ERAS protocol validation in a propensity-matched cohort of patients undergoing colorectal surgery

Riccardo Lemini, Aaron Spaulding, James M Naessens, Zhuo Li, Amit Merchea, Juliana Crook, David Larson, Dorin T. Colibaseanu

Research output: Contribution to journalArticle

1 Scopus citations

Abstract

Purpose: Enhanced recovery after surgery (ERAS) provides many benefits. However, important knowledge gaps with respect to specific components of enhanced recovery after surgery remain because of limited validation data. The aim of the study was to validate a mature ERAS protocol at a different hospital and in a similar population of patients. Methods: This is a retrospective analysis of patients undergoing elective colorectal surgery from 2009 through 2016. Patients enrolled in ERAS are compared with those undergoing the standard of care. Patient demographic characteristics, length of stay, pain scores, and perioperative morbidity are described. Results: Patients (1396) were propensity matched into two equal groups (ERAS vs non-ERAS). No significant difference was observed for age, Charlson Comorbidity Index, American Society of Anesthesiologists score, body mass index, sex, operative approach, and surgery duration. Median length of stay in ERAS and non-ERAS groups was 3 and 5 days (P <.001). Mean pain scores were lower in the ERAS group, measured at discharge from the postanesthesia unit (P <.001), on postoperative day 1 (P =.002) and postoperative day 2 (P =.02) but were identical on discharge. Conclusions: This ERAS protocol was validated in a similar patient population but at a different hospital. ERAS implementation was associated with an improved length of stay and pain scores similar to the original study. Different than most retrospective studies, propensity score matching ensured that groups were evenly matched. To our knowledge, this study is the only ERAS validation study in a propensity-matched cohort of patients undergoing elective colorectal surgery.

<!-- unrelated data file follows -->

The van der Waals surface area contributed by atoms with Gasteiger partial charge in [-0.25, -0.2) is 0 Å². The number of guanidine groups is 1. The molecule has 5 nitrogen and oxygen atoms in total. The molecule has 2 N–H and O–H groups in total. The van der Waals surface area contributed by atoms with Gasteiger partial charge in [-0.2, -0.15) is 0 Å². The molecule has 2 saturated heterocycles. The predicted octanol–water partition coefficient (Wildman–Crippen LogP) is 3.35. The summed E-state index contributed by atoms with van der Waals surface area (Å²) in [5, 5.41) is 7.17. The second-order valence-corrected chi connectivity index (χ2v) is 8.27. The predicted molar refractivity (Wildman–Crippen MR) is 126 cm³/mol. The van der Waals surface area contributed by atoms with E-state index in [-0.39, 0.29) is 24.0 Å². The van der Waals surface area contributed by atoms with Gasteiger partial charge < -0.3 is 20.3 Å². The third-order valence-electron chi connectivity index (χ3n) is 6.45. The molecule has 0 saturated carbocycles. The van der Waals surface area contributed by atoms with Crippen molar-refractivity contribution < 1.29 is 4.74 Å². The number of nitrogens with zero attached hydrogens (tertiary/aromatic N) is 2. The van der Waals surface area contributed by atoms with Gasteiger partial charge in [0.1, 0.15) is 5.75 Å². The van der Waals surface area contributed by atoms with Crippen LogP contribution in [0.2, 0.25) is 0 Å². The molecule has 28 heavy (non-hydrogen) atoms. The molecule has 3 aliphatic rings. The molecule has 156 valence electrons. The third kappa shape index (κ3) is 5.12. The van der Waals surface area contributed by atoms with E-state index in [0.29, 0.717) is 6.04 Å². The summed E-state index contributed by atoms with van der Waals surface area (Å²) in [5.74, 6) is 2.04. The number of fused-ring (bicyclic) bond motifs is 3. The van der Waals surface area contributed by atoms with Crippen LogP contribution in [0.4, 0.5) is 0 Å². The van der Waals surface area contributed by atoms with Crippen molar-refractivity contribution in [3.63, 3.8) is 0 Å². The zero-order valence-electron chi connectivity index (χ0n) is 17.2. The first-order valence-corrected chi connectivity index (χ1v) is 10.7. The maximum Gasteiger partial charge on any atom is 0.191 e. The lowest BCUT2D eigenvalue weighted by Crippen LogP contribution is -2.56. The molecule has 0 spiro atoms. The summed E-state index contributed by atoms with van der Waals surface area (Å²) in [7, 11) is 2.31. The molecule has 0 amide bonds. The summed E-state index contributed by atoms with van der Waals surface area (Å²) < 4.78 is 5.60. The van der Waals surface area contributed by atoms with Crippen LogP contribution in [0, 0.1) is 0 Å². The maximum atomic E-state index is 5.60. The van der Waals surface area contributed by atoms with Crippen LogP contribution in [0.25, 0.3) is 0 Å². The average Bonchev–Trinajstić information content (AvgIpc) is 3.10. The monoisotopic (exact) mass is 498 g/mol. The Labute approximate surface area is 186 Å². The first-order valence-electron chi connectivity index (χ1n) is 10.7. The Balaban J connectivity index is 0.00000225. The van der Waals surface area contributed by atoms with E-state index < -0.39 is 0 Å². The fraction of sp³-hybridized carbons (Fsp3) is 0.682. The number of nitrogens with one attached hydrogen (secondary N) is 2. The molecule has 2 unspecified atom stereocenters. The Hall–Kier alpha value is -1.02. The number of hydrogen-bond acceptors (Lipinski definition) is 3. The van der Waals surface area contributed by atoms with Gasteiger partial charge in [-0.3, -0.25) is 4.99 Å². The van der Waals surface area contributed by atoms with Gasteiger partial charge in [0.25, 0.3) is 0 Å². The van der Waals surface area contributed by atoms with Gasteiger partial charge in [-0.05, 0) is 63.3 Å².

Original languageEnglish (US)
JournalInternational Journal of Colorectal Disease
DOIs
StateAccepted/In press - Jan 1 2018

    Fingerprint

Keywords

  • Colorectal surgery
  • Pain management
  • Patient discharge
  • Patient readmission
  • Propensity score

ASJC Scopus subject areas

  • Gastroenterology

Cite this